Jharkhand’s New Food Home Delivery Scheme is Expected To Help 70,000 Vulnerable Tribe Families

A scheme which sees food delivered by hand to homes in the tribal villages of Jharkhand was initiated by the state government this week. It aims to provide food to at least 70,000 vulnerable families in the state.

A scheme which sees food delivered by hand to homes in the tribal villages of Jharkhand was initiated by the state government this week. It aims to provide rations to at least 70,000 vulnerable families in the state.

This week, the Jharkhand government launched a food post scheme, the first of its kind in India, with the aim of reaching 70,000 families of the Particularly Vulnerable Tribal Groups (PVTGs). The scheme, which uses special messengers to hand deliver food to families and homes, hopes to tackle malnutrition and high hunger death rates in the area.

Photo for representation purposes only. Photo Source: Wikimedia

Out of a total of 32 tribal groups in Jharkhand, at least eight groups: Asur, Birhor, Paharia (Baiga), Sabar, Birajiya, Korwa, Mal Pahariya and Souriya Paharia have been categorised as PVTGs due to their specially low development indices when compared to other local tribes. They have been classified by the government as being hard to reach on account of their wandering nature.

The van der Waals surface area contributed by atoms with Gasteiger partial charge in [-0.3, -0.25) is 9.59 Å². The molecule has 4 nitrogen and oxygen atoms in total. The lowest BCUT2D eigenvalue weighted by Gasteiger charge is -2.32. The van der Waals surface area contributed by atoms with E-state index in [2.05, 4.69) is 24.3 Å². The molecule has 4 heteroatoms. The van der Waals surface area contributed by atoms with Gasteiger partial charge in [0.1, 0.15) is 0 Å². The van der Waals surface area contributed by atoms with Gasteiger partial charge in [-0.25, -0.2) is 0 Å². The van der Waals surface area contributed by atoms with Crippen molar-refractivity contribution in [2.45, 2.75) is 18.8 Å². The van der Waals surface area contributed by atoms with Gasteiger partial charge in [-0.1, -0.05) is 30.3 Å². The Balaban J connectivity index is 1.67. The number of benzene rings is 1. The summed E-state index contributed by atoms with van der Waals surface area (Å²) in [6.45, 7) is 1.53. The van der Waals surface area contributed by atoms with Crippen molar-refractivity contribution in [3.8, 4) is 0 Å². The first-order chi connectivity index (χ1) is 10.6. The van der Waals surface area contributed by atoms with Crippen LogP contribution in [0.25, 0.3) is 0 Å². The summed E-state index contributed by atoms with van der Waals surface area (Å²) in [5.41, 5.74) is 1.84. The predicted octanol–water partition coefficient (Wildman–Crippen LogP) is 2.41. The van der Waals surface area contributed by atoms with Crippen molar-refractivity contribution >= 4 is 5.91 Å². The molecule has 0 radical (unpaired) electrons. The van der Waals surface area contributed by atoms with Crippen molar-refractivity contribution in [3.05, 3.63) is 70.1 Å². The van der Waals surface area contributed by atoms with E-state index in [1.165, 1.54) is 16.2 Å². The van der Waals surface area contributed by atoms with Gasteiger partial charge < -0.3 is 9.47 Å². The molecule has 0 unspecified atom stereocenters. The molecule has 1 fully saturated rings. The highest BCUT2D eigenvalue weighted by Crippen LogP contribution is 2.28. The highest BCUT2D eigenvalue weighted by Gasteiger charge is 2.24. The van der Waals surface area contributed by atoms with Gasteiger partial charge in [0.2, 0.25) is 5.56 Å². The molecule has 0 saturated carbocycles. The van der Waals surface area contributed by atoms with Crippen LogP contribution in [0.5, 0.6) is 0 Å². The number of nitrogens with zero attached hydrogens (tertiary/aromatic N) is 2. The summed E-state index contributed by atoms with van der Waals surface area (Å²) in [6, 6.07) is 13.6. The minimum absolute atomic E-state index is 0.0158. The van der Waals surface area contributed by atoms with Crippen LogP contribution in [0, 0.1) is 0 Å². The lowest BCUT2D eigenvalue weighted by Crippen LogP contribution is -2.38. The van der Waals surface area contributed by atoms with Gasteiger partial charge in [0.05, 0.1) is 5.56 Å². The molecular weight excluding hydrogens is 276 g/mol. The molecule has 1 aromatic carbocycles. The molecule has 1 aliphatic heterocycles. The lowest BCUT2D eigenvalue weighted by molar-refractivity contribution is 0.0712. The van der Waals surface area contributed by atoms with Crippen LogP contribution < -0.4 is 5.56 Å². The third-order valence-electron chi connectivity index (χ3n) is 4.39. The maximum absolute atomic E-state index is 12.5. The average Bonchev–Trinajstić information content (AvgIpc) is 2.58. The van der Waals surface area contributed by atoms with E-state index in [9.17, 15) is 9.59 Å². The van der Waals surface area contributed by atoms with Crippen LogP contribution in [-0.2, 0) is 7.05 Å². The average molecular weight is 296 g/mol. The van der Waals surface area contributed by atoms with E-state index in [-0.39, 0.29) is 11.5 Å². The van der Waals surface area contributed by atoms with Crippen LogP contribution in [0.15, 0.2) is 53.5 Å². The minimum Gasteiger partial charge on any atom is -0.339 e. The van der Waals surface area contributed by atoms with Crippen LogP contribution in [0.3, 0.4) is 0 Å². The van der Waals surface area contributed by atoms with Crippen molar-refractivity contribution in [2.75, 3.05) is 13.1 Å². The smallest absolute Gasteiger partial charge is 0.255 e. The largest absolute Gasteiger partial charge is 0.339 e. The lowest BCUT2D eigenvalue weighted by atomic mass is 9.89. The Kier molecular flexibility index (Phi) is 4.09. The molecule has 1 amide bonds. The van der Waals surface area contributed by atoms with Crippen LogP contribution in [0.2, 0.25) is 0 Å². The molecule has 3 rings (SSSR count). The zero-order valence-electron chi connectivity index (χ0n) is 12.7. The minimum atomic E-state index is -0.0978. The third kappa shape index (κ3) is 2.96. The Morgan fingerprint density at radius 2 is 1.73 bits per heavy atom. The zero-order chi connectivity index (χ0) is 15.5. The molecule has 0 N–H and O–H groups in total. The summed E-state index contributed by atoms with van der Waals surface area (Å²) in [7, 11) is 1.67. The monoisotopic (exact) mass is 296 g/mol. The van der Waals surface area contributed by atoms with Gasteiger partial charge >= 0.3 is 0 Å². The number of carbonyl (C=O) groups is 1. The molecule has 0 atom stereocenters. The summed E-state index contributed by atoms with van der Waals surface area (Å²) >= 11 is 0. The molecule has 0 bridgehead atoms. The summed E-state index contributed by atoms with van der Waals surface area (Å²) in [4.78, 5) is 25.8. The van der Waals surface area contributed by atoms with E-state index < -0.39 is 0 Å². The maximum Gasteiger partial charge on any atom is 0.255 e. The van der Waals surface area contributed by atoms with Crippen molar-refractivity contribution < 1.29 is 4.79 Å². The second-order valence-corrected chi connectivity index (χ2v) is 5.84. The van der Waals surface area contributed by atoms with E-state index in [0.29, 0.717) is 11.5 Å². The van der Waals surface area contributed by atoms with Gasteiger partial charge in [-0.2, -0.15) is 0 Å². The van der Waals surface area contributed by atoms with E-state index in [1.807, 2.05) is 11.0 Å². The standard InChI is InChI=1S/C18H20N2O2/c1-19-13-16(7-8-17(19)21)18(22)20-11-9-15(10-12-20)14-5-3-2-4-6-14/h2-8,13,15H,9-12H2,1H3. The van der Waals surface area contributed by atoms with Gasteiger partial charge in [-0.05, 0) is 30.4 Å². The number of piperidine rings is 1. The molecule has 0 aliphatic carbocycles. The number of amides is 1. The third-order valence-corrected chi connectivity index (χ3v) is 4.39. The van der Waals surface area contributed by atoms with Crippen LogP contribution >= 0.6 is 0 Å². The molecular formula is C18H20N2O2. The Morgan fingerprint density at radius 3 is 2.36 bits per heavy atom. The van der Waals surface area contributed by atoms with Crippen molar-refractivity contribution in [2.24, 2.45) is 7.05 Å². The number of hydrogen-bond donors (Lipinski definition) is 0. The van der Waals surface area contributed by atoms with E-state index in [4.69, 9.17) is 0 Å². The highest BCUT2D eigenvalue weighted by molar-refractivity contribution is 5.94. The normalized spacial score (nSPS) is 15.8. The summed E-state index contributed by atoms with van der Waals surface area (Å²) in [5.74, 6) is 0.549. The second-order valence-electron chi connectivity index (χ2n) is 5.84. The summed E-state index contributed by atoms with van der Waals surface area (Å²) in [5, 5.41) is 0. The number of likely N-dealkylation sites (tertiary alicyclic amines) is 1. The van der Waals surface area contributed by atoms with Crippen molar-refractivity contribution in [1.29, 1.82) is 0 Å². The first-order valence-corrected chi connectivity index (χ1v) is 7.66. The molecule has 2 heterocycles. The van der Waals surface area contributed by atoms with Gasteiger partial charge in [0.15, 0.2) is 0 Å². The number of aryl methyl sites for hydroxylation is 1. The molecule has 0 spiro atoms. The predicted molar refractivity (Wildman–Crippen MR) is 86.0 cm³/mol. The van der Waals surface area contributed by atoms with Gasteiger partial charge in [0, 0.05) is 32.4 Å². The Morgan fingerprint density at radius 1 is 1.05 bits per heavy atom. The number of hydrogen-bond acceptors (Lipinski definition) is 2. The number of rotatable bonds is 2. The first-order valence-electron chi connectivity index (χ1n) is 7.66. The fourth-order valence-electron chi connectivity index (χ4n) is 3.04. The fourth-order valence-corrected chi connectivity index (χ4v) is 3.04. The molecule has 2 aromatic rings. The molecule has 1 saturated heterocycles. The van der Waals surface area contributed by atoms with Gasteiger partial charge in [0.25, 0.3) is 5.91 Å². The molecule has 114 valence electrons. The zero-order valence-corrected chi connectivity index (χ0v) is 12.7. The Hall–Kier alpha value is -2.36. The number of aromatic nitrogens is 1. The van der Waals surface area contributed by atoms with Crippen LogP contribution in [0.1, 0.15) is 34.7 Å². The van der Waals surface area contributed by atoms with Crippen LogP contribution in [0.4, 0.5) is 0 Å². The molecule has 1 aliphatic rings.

Under the new scheme, families enrolled under the National Food Security Act (NFSA) are entitled to a free 35 kg packet of rice for each household. The scheme started this week in the blocks Sundar Pahari (Godda), Chainpur (Palamu) and Barhait (Sahebganj). The secretary of food and public distribution department Vinay Kumar claims that all 24 districts of the state will be covered under the scheme by the end of April.


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The National Food Security Act, 2013, responsible for providing subsidized food grains to approximately two thirds of India’s 1.2 billion people, was failing many PVTGs. Under the provisions of the bill, beneficiaries of the Public Distribution System, India’s poor are entitled to 5kg per person per month of cereals, however, many PVTGs were failing to avail the benefits, which was blamed on the groups being hard to reach due to their jungle dwellings. Their dwindling population is said to have been a concern to both the state and Central government.

The scheme also hopes to boost women’s empowerment in the villages as the government has decided to purchase 35-kg plastic bags from Sakhi Mandal (women self-help groups), helping to boost income for the rural women.

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